The ministers agreed by a large majority to the plan with just four EU members voting against it.
The UN and other international organizations warned it was the “last chance” for increasingly overwhelmed European states to agree on how to cope with the tide of people fleeing conflict in countries like Syria and Afghanistan.
Luxembourg Foreign Minister Jean Asselborn, who was chairing the meeting, said: “We have a text on the table which should deliver an agreement. It is very balanced. I think it will have a good influence on all the delegations so we can reach a result this evening.”
But central and eastern European states strongly resisted plans to force EU member countries to take a share of the new arrivals from front-line nations.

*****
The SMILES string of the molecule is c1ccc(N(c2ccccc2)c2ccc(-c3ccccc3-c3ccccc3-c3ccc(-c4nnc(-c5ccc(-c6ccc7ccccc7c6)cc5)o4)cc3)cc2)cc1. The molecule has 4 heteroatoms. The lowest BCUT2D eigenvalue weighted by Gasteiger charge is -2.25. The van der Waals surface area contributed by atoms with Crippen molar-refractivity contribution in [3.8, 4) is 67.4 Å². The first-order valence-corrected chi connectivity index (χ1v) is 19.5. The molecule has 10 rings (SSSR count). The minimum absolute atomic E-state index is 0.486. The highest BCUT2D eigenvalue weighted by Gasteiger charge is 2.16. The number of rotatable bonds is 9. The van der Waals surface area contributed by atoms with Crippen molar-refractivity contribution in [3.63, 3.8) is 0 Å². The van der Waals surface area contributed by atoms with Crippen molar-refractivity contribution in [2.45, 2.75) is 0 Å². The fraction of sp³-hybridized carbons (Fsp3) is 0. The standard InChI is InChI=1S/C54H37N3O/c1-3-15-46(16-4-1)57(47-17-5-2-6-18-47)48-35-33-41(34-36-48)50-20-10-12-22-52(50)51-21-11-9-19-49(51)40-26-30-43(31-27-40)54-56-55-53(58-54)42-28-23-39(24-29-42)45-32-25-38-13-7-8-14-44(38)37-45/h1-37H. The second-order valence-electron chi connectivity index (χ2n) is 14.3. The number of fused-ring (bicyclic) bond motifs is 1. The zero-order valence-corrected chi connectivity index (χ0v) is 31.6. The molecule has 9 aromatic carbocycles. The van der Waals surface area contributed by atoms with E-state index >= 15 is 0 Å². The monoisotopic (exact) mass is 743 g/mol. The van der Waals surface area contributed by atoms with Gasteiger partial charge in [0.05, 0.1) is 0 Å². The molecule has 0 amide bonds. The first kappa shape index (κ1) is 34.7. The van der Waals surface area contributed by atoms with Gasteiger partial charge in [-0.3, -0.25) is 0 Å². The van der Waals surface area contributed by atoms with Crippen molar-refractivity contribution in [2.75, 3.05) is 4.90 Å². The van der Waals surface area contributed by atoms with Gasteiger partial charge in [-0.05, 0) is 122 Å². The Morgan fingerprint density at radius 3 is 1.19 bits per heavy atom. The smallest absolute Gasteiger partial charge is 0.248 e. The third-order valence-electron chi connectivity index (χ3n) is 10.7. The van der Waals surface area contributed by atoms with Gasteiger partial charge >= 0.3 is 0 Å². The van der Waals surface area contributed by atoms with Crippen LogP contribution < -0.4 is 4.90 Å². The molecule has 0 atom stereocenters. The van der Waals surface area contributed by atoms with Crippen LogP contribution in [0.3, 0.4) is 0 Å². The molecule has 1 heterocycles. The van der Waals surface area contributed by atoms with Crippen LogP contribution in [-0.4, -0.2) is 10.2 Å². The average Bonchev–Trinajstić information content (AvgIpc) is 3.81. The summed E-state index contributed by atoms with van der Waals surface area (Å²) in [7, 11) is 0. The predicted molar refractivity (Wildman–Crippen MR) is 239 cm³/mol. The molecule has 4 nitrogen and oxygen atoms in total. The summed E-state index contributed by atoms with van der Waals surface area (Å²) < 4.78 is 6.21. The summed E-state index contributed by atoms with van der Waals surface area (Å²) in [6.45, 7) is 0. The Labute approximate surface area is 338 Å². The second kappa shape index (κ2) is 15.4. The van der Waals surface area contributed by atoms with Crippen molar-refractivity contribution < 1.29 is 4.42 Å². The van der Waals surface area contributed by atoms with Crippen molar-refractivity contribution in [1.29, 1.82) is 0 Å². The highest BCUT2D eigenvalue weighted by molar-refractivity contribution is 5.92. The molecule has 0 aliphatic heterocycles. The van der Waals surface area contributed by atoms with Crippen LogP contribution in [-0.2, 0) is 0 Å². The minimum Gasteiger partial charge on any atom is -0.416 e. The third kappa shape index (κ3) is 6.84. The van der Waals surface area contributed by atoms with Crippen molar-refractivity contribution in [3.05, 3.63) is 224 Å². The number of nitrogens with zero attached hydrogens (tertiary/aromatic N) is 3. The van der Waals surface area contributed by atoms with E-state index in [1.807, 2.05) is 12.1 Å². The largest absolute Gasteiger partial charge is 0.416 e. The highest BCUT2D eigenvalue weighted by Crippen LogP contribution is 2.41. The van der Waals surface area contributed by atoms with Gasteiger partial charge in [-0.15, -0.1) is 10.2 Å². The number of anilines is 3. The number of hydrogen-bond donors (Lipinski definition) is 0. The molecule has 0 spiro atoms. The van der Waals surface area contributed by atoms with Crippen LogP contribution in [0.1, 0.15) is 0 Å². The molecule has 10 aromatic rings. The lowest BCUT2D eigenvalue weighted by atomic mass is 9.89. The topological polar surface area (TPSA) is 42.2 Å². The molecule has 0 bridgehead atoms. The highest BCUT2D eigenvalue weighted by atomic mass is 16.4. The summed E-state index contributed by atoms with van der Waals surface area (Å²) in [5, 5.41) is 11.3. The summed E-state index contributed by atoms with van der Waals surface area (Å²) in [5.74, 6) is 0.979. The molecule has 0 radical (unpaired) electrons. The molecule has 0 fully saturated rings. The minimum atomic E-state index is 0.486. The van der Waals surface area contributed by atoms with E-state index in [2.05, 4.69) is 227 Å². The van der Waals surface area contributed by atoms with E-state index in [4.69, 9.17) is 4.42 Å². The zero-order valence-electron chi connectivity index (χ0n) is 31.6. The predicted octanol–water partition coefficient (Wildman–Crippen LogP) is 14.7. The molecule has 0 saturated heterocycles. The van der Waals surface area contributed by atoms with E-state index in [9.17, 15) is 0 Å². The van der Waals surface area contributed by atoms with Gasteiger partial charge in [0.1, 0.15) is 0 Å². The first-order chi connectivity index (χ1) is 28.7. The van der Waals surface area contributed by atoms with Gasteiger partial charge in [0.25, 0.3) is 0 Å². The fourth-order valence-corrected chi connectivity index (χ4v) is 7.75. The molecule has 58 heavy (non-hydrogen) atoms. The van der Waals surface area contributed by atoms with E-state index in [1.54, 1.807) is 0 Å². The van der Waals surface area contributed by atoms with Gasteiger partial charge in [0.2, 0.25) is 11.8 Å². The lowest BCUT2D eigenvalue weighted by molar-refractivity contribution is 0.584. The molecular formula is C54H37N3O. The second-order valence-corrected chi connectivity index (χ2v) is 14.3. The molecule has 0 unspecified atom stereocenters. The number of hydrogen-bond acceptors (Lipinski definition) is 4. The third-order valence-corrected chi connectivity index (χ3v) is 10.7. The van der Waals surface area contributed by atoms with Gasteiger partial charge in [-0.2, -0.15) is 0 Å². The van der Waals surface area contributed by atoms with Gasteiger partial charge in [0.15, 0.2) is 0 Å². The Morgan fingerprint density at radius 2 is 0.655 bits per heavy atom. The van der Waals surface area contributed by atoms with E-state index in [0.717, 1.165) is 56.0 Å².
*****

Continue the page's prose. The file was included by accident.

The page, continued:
“I want to confirm that both the interior minister and myself… will unequivocally reject any effort to introduce a permanent mechanism of refugee redistribution,” Czech Prime Minister Sobotka told reporters in Prague.
“We also reject the introduction of quotas,” he added.
Romania, the Czech Republic, Slovakia and Hungary voted against accepting mandatory quotas while Finland abstained.
According to the deal agreed by the Commission, which must be ratified by EU leaders at a meeting tomorrow, a total of 4,469 refugees would be relocated to Sweden.
Sweden, which takes in the second-largest number of asylum seekers after Germany, has long supported introducing a mandatory relocation scheme.